The rolling hills of yellow have inspired me to share a few ideas for bringing this vibrant hue to a table setting indoors.
Here are a few of my favorite finds inspired by the daffodils at Moss Mountain Farm.
Aegean Dinner Plate /Yellow and White "Firenze" Fabric for a Tablecloth / White & Yellow Cake Stand /Lacquered Box / Linen Cocktail Napkins / Glass Decanter Set
Choose one of these or mix a few together to create a look that's fresh as a daffodil!
The first week of March definitely came in like a lamb this year with temperatures in the 60s and 70s. It was beautiful weather for working in the staff garden at the City Garden Home.
The soil needed some TLC after working hard all fall and winter. Vegetables are needy when it comes to soil. They require fertile, well draining ground for optimal growth. I like to refresh the soil after each growing season to replenish nutrients. Gardening is raised beds makes it easy. I take the existing soil and mix in well rotted manure and compost or humus. A good ratio is 2 parts soil to 1 part manure and 1 part compost.
As a final step Jobe's Organics All Purpose fertilizer was added. This stuff is powerfully good at breaking down nutrients in the soil for plants to absorb.
This year is going to be the best yet for the staff garden.
The Farmer's Almanac had it right when they predicted a mild winter for Arkansas. We've only had a handful of nights below freezing and just one dusting of snow. That's quite a difference from last year's numerous winter storms.
This year's more peaceful weather gives me more opportunities to be outdoors enjoying the quiet beauty in the garden.
One downside to living on a farm is I track in a lot of dirt. Everything in my house collects dust; I mean everything including my houseplants. Aside from looking grungy, a dirty plant can't breathe because the pores in the leaves clog up. The solution is simple; give them a bath.
For small to medium plants you can just wash the leaves by wiping with a sponge or cloth soaked in lukewarm water. Add a little soap if the dust is really encrusted, but make sure you rinse it off. You can also wash houseplants at the sink. Hold your hands over the top of the pot to keep the soil in, and gently wash the foliage.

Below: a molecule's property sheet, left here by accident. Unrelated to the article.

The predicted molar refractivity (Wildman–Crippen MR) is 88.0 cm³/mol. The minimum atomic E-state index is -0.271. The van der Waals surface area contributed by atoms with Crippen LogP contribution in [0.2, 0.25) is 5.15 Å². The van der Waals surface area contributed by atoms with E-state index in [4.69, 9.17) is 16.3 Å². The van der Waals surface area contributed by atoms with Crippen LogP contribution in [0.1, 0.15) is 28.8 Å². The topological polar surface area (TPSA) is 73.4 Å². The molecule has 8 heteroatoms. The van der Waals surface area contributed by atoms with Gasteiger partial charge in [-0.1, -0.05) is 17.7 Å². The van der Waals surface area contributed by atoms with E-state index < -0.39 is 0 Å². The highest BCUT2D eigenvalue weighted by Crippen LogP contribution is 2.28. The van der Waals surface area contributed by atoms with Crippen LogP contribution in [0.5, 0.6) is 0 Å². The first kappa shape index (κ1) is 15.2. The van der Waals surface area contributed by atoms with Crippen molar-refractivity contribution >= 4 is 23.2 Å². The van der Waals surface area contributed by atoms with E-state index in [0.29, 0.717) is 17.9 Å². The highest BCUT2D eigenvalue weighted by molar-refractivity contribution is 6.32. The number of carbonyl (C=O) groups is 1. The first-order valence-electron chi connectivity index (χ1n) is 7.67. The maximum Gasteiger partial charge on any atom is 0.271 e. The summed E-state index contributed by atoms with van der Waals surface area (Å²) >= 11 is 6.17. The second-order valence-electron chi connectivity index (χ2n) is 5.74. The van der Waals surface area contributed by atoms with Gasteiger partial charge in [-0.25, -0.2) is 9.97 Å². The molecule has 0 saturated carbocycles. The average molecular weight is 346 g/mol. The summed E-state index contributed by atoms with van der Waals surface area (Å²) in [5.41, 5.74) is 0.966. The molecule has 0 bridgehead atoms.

Or how about a shower? You can put large plants in the shower, but be easy with the water pressure. You don’t want to damage the leaves.
Now these techniques don't apply to all plants. Plants with fuzzy leaves like African violets resent having water on their foliage. Use a dry brush to remove the dust.
Now remember whenever you are using these techniques involving soap, be sure you get it all rinsed off.
The next time you're giving your plants a little TLC; don't forget to give them a bath.
If you've been suffering from Seasonal Affective Disorder (aka SAD), take heart because the winter solstice is tomorrow. In the Northern Hemisphere it is the shortest day of the year and marks the start of winter. It also signals the beginning of more daylight hours, which is certainly reason to celebrate!
To mark the day I like to get my hands in the soil. Weather permitting, I’ll putter around the garden or I’ll plant something indoors like paperwhite bulbs or some sweetpea seed for placing in a cold frame. At dusk I’ll watch the sunset, turn on the Christmas tree lights and make a mental note that spring is just 90 days away.